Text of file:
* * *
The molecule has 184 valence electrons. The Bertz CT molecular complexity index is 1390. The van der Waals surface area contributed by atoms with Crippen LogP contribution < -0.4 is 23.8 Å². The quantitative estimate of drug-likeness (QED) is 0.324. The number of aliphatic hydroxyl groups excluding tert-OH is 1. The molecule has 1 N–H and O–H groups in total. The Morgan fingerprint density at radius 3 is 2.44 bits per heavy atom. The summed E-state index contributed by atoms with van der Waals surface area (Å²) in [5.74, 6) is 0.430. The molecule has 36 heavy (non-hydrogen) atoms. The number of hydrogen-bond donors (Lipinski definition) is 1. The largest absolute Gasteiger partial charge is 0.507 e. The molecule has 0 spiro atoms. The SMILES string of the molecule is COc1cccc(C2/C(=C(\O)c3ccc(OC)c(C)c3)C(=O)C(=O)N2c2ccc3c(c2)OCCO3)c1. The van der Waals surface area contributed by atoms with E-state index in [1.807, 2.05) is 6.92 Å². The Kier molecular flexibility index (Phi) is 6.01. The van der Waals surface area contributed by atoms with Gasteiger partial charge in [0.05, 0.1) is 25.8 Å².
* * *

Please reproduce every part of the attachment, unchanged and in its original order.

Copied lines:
The molecule has 184 valence electrons. The Bertz CT molecular complexity index is 1390. The van der Waals surface area contributed by atoms with Crippen LogP contribution < -0.4 is 23.8 Å². The quantitative estimate of drug-likeness (QED) is 0.324. The number of aliphatic hydroxyl groups excluding tert-OH is 1. The molecule has 1 N–H and O–H groups in total. The Morgan fingerprint density at radius 3 is 2.44 bits per heavy atom. The summed E-state index contributed by atoms with van der Waals surface area (Å²) in [5.74, 6) is 0.430. The molecule has 36 heavy (non-hydrogen) atoms. The number of hydrogen-bond donors (Lipinski definition) is 1. The largest absolute Gasteiger partial charge is 0.507 e. The molecule has 0 spiro atoms. The SMILES string of the molecule is COc1cccc(C2/C(=C(\O)c3ccc(OC)c(C)c3)C(=O)C(=O)N2c2ccc3c(c2)OCCO3)c1. The van der Waals surface area contributed by atoms with E-state index in [1.807, 2.05) is 6.92 Å². The Kier molecular flexibility index (Phi) is 6.01. The van der Waals surface area contributed by atoms with Gasteiger partial charge in [0.05, 0.1) is 25.8 Å².